What is man that You take thought of him, and the son of man that You care for him? Psalm 8:4 NASB
What is man – It’s the wrong question, isn’t it? We would ask “Who is man?” We expect a list of personal attributes like “free will agent,” or “sinner,” or “decision-maker.” But the Hebrew is ma-enosh, “What (is) man?” What is ish? And after all this study, we have some answers. They aren’t answers you will find in our anthropology or psychology textbooks. They are biblical answers, uncomfortable biblical answers. The Psalmist asked the right question. What is ish?
Here is a summary, a résumé, of ish:
1. Man (ish) exists only in relationship. Without community there is no man.
2. That relationship exists by creative act with YHWH, the Creator, but until it is acknowledged and adopted, man is only a biological entity, not a human being.
3. To be human is to be related to the Creator and to other human beings. It is not good for man to be alone. In fact, man alone is a theological impossibility.
4. Man is essentially the “choosing one.” He is created with both yetzer ha’ra and yetzer ha’tov, the bad inclination and the good inclination, because, like his Creator, he is a moral agent expected to choose what is right and good. He knows what is right and good because his Creator has given him instructions. Man is creative in his choices, bringing about reality from possibility.
5. Man’s primary task is to order the world as God would order it, introducing into the world the fingerprints of God through the domestication of the yetzer ha’ra in the service of the yetzer ha’tov. When Man does this, he fulfills his purpose and God’s plan. When he does not do this, he sins, that is, he does not fulfill his purpose and he delays God’s plan.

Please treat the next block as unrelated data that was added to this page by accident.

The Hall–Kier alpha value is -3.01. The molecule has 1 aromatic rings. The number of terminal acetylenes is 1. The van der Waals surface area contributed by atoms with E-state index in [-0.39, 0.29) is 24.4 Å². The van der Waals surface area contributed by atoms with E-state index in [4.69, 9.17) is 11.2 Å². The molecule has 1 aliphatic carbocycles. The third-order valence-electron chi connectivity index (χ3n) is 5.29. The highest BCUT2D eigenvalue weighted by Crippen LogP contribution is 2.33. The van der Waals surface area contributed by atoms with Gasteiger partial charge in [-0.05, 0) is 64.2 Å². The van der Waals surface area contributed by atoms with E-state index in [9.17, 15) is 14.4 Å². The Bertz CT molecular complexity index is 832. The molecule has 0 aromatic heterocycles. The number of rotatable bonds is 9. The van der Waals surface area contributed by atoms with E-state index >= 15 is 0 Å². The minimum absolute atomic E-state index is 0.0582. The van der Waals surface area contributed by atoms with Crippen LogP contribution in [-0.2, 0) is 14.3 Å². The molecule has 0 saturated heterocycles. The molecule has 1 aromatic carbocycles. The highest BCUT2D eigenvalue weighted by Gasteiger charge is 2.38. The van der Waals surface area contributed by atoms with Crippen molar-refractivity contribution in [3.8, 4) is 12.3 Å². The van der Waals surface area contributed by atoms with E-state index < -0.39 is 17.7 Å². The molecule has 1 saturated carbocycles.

6. Man can experience the divine favor of his Creator. The Creator does not withhold this divine favor because the Creator loves what He makes. Man does not earn this divine favor. It is simply given to him because he is a created expression of God’s will.
7. Once Man experiences divine favor, a bond relationship, originally established at the creation of Man, is re-established. This bond relationship entails mutual obligation. God enters into this obligation without any possible wavering. Man is expected to do the same, but experience has shown that Man often turns away from this obligation. Even so, the obligation endures. God is willing to have it restored and has provided for that restoration, but Man must embrace the incumbent obligation in order to maintain the relationship bond.
8. Under the relationship bond, God promises protection and blessing in accordance with His purposes and plans. Man can experience these benefits as long as he acts in accordance with the expected obligation.
9. The question, “What does God demand of me?” is answered by the explication of the obligation in Torah. Torah is God’s instruction about meeting the obligation. Those who decide not to live according to Torah have elected to remove themselves from the mutual obligation of hesed.
10. “Grace” is but another word for “mutual loyalty expressed in action.” In this definition, “action” is the fulfillment of the mitzvot, the Torah. Grace and Torah are one. The man who embraces Torah embraces grace and experiences grace in his every deed. Faith and works belong together. The man of God is a man who responds to the obligation of mutual expectation with rejoicing, knowing that he has found favor with God and is now a part of an identity in community.
What (is) ish? Now you know where to start answering that question. Be assured, there is a lot more.
Topical Index: ish, grace, hesed, man, Psalm 8:4